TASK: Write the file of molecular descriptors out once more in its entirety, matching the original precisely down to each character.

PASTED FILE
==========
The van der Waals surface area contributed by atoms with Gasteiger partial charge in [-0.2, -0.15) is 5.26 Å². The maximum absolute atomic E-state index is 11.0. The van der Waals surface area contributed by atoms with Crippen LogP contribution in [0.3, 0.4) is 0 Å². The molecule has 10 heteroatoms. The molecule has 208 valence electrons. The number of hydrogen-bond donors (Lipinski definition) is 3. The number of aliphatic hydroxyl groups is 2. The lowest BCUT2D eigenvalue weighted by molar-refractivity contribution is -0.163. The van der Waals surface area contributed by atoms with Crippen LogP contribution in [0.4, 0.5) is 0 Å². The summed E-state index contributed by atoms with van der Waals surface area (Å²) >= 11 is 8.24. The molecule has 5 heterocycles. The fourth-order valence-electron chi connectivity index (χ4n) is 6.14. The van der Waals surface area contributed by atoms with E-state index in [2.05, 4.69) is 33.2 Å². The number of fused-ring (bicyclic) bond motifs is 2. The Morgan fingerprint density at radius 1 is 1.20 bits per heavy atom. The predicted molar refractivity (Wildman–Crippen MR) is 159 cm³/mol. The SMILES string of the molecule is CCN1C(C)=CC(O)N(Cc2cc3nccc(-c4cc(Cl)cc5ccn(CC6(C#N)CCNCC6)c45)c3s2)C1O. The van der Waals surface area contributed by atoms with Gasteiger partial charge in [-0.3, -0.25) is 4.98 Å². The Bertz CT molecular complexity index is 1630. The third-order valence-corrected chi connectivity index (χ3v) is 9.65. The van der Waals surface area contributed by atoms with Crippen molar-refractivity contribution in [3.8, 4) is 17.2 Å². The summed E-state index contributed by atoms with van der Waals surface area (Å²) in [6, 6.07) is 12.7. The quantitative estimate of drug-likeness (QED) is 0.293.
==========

The van der Waals surface area contributed by atoms with Gasteiger partial charge in [-0.2, -0.15) is 5.26 Å². The maximum absolute atomic E-state index is 11.0. The van der Waals surface area contributed by atoms with Crippen LogP contribution in [0.3, 0.4) is 0 Å². The molecule has 10 heteroatoms. The molecule has 208 valence electrons. The number of hydrogen-bond donors (Lipinski definition) is 3. The number of aliphatic hydroxyl groups is 2. The lowest BCUT2D eigenvalue weighted by molar-refractivity contribution is -0.163. The van der Waals surface area contributed by atoms with Crippen LogP contribution in [0.4, 0.5) is 0 Å². The summed E-state index contributed by atoms with van der Waals surface area (Å²) >= 11 is 8.24. The molecule has 5 heterocycles. The fourth-order valence-electron chi connectivity index (χ4n) is 6.14. The van der Waals surface area contributed by atoms with E-state index in [2.05, 4.69) is 33.2 Å². The number of fused-ring (bicyclic) bond motifs is 2. The Morgan fingerprint density at radius 1 is 1.20 bits per heavy atom. The predicted molar refractivity (Wildman–Crippen MR) is 159 cm³/mol. The SMILES string of the molecule is CCN1C(C)=CC(O)N(Cc2cc3nccc(-c4cc(Cl)cc5ccn(CC6(C#N)CCNCC6)c45)c3s2)C1O. The van der Waals surface area contributed by atoms with Gasteiger partial charge in [-0.3, -0.25) is 4.98 Å². The Bertz CT molecular complexity index is 1630. The third-order valence-corrected chi connectivity index (χ3v) is 9.65. The van der Waals surface area contributed by atoms with Crippen molar-refractivity contribution in [3.8, 4) is 17.2 Å². The summed E-state index contributed by atoms with van der Waals surface area (Å²) in [6, 6.07) is 12.7. The quantitative estimate of drug-likeness (QED) is 0.293.